In total, the medicine has been exported to 28 countries for either named patient prescription use or for clinical trial purposes. FDA clinical trials are currently in progress in the U.S. for administering Sativex(R) as an adjunctive analgesic treatment for cancer. GW has raised working capital of over $90 million through the public markets. In addition, GW has received signature licensing and milestone payments for prescription cannabinoid medicines and clinical trials totaling over $60 million to date, with over $365 million in future milestone payments slates plus effective royalties of 20-30%. In June 2010, GW received a valuation of over $300 million (POUND158m) 1 based on its single Sativex(R) product.

1 See: Edison Investment Research report, June 3, 2010, http://gwpharma.co.uk/uploads/gwpharma030610review.pdf

CBIS is working toward regulatory approval of its proprietary medical cannabis products and delivery methods and will seek European Mutual Recognition Procedure (MRP) to get marketing authorization for all European member states, in addition to UK regulatory approval through the Medicines and Healthcare product Regulatory Agency (MHRA). The Company expects rapidly developing opportunities for the over 500 million citizens in Europe, following the report that the German health ministry has announced plans to legalize medical use of marijuana. Cannabis Science will seek licensing partners to realize value and take its multiple medical cannabinoid products and delivery methods to market upon entering clinical trial phases and regulatory approvals.

See: http://cannabisscience.com/news-a-media/press-releases/202-cannabis-science-plans-european-expansion.html.

Cannabis Science President and CEO Dr. Robert Melamede, PhD., noted, "Germany's actions are expected to speed up the official recognition of the medical value of cannabis by other European countries, especially those who had been ahead of the Germans regarding acceptance of medical marijuana (Spain, Finland, Switzerland, and the Czech Republic). Of course, the Dutch have led the way. Last December, the Wall Street Journal reported that the Dutch Cannabis Bureau, besides supplying cannabis to all the pharmacies in the Netherlands, also supplies Italy, Finland and Germany through the Ministry of Health of each country. The Bureau sells around 100 kilos (220 pounds) of marijuana per year to other countries. Of course, that is a tiny fraction of what is needed in the European Union with a population of over 500 million."

See: http://online.wsj.com/article/SB125928114285465741.html.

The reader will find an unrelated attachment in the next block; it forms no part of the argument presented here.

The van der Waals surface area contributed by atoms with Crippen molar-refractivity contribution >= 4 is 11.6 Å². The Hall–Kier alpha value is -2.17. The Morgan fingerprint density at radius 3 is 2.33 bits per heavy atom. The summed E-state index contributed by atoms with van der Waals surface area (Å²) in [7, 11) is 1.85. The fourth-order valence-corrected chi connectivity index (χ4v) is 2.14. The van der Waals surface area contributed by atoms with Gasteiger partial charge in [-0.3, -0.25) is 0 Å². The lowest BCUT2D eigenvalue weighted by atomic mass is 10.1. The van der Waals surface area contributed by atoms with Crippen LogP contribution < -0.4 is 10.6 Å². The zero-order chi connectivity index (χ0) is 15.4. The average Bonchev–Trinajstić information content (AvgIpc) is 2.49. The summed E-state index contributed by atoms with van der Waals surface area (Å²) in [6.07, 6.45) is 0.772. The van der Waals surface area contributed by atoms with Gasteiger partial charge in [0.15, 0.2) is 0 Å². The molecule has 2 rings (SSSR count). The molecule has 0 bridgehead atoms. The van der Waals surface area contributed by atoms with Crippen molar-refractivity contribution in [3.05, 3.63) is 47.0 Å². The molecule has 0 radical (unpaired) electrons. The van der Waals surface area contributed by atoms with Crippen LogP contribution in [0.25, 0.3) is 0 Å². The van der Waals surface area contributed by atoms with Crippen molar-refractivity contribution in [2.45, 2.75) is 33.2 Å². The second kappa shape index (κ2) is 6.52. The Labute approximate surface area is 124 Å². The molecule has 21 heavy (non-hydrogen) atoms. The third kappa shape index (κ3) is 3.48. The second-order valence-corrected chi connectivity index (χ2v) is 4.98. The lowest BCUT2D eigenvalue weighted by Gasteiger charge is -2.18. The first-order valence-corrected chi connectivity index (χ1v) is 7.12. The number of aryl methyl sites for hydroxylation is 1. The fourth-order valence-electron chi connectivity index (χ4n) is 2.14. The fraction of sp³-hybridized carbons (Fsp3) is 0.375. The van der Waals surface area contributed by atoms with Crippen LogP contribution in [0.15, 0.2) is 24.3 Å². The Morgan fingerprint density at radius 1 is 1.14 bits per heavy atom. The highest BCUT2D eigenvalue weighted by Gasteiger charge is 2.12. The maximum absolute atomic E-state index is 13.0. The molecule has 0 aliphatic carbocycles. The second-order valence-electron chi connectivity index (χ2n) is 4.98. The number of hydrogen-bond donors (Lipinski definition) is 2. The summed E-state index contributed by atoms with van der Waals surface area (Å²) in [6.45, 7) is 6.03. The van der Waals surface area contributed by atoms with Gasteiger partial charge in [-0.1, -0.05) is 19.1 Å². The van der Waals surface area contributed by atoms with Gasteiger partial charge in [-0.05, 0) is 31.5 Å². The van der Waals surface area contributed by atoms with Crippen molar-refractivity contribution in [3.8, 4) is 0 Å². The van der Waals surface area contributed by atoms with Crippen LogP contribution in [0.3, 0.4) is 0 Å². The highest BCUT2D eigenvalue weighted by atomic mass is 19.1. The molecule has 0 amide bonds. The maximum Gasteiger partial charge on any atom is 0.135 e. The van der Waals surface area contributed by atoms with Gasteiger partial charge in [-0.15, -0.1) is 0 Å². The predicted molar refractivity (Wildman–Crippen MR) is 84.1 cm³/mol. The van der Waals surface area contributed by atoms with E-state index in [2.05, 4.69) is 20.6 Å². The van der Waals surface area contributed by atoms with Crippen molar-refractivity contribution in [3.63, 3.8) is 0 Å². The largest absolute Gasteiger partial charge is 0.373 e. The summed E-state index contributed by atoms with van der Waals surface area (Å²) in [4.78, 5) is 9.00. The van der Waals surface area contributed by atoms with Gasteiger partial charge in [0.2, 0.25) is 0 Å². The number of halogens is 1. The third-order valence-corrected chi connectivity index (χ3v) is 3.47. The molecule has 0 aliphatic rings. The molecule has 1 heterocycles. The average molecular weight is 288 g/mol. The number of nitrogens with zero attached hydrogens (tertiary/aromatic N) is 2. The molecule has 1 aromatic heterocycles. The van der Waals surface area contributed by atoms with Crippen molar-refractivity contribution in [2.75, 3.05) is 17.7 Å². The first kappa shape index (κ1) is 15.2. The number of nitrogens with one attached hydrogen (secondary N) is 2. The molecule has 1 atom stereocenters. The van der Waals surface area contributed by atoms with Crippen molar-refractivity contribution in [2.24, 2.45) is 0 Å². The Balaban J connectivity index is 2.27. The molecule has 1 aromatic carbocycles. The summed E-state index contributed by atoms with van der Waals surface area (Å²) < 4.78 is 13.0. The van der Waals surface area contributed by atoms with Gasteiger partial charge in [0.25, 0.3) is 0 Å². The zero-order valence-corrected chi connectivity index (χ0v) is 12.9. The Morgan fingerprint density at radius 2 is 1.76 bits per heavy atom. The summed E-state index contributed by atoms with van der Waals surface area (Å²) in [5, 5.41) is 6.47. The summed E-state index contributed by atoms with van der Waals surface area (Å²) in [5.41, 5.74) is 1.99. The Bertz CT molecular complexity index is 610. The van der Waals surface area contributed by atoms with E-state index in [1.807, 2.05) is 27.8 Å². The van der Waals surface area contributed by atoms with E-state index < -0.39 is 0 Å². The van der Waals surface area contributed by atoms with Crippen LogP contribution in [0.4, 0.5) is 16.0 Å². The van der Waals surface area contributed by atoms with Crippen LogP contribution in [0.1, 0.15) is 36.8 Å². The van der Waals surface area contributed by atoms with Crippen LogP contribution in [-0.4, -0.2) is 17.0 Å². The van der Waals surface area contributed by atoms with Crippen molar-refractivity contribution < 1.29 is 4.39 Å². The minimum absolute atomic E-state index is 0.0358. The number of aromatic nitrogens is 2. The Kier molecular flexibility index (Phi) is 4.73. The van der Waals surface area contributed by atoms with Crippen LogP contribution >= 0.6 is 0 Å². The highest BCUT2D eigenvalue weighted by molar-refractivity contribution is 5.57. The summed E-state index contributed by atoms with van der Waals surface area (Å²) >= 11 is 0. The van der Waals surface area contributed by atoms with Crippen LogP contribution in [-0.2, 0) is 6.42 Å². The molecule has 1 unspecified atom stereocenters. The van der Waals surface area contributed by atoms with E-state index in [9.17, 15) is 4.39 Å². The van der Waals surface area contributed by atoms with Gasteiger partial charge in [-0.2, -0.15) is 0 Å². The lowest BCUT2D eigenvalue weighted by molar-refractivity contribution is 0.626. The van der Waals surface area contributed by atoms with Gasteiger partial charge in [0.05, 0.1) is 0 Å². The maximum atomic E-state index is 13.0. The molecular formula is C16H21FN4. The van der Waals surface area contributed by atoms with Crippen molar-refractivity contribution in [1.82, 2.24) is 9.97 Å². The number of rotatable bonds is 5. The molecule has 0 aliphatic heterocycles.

Richard Cowan, Cannabis Science CFO, added, "Spain already has a limited medical cannabis program, and its approval of GW Pharmaceutical's whole cannabis extract (Sativex(R)) should open the way to more such products, as well as whole cannabis derivatives in other forms. Last December's Journal article quoted Brendan Hughes, senior legal analyst of the European Monitoring Centre for Drugs and Drug Addiction in Lisbon, as saying, "I can imagine European citizens will eventually think cannabis is a good medicine and that it should be accessible to people who suffer from serious pain as a result of HIV, multiple sclerosis or other grave illnesses." He has been prophetic, but things are now moving faster than anyone expected. Of course, it will never be fast enough for those who urgently need medical cannabis today. Consequently, Cannabis Science will be an advocate for both science and the rights of the patients in Europe as it has been in America."

About Cannabis Science, Inc.

Cannabis Science, Inc. is at the forefront of medical marijuana research and development. The Company works with world authorities on phytocannabinoid science targeting critical illnesses, and adheres to scientific methodologies to develop, produce, and commercialize phytocannabinoid-based pharmaceutical products. In sum, we are dedicated to the creation of cannabis-based medicines, both with and without psychoactive properties, to treat disease and the symptoms of disease, as well as for general health maintenance.

This Press Release includes forward-looking statements within the meaning of Section 27A of the Securities Act of 1933 and Section 21E of the Securities Exchange of 1934. A statement containing words such as "anticipate," "seek," intend," "believe," "estimate," "expect," "project," "plan," or similar phrases may be deemed "forward-looking statements" within the meaning of the Private Securities Litigation Reform Act of 1995. Some or all of the events or results anticipated by these forward-looking statements may not occur. Factors that could cause or contribute to such differences include the future U.S. and global economies, the impact of competition, and the Company's reliance on existing regulations regarding the use and development of cannabis-based drugs. Cannabis Science, Inc. does not undertake any duty nor does it intend to update the results of these forward-looking statements.